A New Documentary Turns the Lens on Robert Frank
In Don’t Blink–Robert Frank, Laura Israel delivers an intimate portrait of the artist who revolutionized photography with his trenchant 1958 book The Americans. Israel, who has worked with Frank since the 1990s, recently spoke with Aperture about the making of Don’t Blink, which opens this week at Film Forum in New York.
Nicole Maturo: You’ve worked with Robert Frank on his films for a long time. How did you first meet him?
Laura Israel: It was through Run (1989), a music video for New Order. I used to edit a lot of music videos and a friend of mine who worked for Factory Records and New Order told me on this one I’d be working with Robert Frank. I remember the first day Robert came to my studio. At that time, we used to work in tapes, which you had to rewind and fast forward. It got really boring. So we used to make these little selects. I turned around to Robert and I said, “Once we make these selects, are we going to want to go back and change our minds? I’ll set up for that.” And he said, “No. Once we make a choice, it’s fate. First thought, best thought. We don’t go back. We only move forward.” And I remember thinking, This is my kind of director. That’s one of the things that’s so great about working with Robert: he’s so decisive. I admire that.
Also, I’m a big postcard collector, so after we worked together for the first time, whenever I got a good postcard, I would walk past his house on my way to my studio and I’d just throw a little postcard and a note in the door. And I think, in the end, that cemented our friendship.
Maturo: Frank is a postcard collector, too.
Israel: I didn’t even know that he collected postcards. I had some really good ones that I had been saving up. There was one in particular of a flamingo, beautifully hand painted. And that was one of the first ones that I put in his door. A few years later he came out with a book called Flamingo (1997)—it wasn’t based on the postcard, it was based on this photograph he had taken of a flamingo in a bottle. But it was little things like that that were kind of like fate, for both of us.
Maturo: Frank is notoriously anti-fame. Did this make it difficult for you during the making of the film? How did you convince him to go in front of the camera?
Israel: It was a little odd for me because I’m so used to sitting next to him, rather than sitting in front of him and putting a camera in his face. But I also told him it would be a really small crew. We kept the crew down to three people, which was really difficult under those circumstances, but we thought it was important because we were going into his house, going into his life. It was important we that we tread lightly. And sometimes we went there and we said, Oh, you want to take a break, and we all had tea and cookies and hung out. And I found out later on that that’s how Robert got the Rolling Stones to agree to Cocksucker Blues (1979): he said he would only bring one other person to shoot. The other thing that I did was I invited friends of his, so it was more of a conversation. So Robert and his friend Ed Lachman both look at the book together, or we go out on these photo trips so it’s more of an activity. And it was more fun that way. I hope it comes out in the film how much fun we had shooting the film.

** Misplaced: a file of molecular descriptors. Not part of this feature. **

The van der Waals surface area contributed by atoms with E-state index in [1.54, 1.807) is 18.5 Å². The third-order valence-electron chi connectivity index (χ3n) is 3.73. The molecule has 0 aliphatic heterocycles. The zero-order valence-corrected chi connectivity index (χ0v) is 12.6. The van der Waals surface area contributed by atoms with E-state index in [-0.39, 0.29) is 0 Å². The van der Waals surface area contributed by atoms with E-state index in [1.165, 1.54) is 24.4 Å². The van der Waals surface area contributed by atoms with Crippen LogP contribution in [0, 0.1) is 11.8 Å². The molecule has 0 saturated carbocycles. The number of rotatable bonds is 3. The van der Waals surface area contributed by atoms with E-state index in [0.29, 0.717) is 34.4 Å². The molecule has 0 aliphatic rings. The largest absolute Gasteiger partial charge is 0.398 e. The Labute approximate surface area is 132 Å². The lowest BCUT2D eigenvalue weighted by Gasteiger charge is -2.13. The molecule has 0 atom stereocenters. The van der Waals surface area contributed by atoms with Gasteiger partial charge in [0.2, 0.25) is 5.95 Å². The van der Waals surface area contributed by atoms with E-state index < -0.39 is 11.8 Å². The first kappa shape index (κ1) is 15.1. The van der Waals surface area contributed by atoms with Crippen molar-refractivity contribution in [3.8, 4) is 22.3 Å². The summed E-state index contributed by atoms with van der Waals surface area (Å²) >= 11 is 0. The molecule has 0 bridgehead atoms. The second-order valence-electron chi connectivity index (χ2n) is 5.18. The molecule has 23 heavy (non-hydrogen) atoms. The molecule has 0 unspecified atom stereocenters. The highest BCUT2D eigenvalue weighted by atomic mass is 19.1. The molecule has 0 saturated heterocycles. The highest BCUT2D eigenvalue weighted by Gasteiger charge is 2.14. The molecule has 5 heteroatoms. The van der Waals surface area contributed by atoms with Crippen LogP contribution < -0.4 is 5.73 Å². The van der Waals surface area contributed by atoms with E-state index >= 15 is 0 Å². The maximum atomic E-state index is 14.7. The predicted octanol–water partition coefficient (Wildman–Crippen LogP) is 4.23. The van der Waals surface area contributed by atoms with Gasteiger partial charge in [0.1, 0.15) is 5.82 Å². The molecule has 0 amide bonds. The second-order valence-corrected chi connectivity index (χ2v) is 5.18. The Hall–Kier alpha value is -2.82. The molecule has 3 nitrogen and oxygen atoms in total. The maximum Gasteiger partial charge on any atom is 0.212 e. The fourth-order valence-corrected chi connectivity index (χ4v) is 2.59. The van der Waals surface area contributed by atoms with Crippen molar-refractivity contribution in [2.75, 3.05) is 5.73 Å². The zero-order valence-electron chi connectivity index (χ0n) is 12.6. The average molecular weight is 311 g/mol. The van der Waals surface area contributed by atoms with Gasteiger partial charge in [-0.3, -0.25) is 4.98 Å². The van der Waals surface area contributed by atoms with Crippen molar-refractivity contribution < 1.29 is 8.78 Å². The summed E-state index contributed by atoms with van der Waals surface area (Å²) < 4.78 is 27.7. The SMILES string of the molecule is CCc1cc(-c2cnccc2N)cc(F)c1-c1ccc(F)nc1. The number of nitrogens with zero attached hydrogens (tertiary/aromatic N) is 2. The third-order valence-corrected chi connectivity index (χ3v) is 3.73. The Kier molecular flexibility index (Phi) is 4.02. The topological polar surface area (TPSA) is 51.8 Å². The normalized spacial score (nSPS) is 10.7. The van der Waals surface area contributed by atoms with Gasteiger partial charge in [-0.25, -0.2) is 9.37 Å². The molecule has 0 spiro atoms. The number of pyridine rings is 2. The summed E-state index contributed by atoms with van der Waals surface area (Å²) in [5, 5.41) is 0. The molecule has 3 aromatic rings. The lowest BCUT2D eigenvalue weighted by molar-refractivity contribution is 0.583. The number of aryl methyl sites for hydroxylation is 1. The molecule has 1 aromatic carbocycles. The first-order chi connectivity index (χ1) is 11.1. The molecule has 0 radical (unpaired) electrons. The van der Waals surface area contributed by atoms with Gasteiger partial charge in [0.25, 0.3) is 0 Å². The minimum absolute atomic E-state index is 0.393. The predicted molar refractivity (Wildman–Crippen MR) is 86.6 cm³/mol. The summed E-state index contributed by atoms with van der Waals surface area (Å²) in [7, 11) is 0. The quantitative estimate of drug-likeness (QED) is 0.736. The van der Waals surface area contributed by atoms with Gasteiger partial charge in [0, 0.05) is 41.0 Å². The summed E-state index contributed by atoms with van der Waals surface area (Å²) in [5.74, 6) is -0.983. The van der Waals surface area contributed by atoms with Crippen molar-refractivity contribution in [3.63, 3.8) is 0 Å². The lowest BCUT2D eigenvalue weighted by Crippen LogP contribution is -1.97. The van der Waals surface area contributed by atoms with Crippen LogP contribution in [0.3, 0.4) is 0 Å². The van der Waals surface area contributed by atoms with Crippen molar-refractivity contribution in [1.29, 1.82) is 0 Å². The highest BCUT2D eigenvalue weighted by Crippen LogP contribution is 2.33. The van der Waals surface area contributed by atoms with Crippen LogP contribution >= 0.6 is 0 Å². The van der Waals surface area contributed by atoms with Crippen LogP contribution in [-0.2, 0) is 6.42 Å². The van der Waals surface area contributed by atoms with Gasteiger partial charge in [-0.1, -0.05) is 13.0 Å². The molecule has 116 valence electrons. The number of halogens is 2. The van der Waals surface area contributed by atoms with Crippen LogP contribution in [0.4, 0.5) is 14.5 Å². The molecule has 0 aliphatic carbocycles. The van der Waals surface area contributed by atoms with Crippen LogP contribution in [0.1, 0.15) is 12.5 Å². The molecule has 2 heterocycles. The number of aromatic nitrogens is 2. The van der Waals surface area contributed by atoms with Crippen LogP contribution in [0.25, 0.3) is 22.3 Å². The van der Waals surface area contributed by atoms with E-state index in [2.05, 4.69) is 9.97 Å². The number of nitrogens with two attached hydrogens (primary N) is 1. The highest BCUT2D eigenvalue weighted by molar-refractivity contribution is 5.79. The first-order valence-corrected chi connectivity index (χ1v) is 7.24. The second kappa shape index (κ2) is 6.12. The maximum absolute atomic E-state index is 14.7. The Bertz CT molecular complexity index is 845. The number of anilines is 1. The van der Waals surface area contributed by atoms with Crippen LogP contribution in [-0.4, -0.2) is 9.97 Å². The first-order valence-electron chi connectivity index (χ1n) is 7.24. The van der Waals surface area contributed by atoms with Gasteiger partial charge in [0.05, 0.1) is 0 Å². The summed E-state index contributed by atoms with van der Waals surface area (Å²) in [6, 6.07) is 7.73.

But very early on we found that he didn’t take direction very well. He kept me on my toes, which made the shooting more organic. It was also a little nerve-racking to have three different plans for every day we shot. But I know why he did it. He did it so that it didn’t become one of those really staged interviews.
Maturo: I was curious to see how the film handled the tragic loss of Frank’s children, Andrea and Pablo. When did it become necessary to include these details so that we can understand Robert Frank the man vs. Robert Frank the artist? Is there even such a divide?
Israel: One of the biggest strengths of Robert’s work, and people have remarked about it, is his embrace of creative work as the antidote to personal tragedy. I hope that comes off in Don’t Blink. That’s one thing that I’ve really learned from Robert: your life and your work can go together, and you can actually use your work to really help you through a lot periods in your life that are difficult. I think that’s what he was trying to say, after Andrea died, with Keep Busy (1975); that was the theme of that period of his life. He had to keep moving and keep working.
That was the hardest thing in the film to edit. I ended up using Robert expressing it through his work quite a bit because those are his innermost feelings, which are more poignant than someone sticking a camera in his face and asking, “How do you feel about this horrible thing that happened to you?” His work really expresses it much better.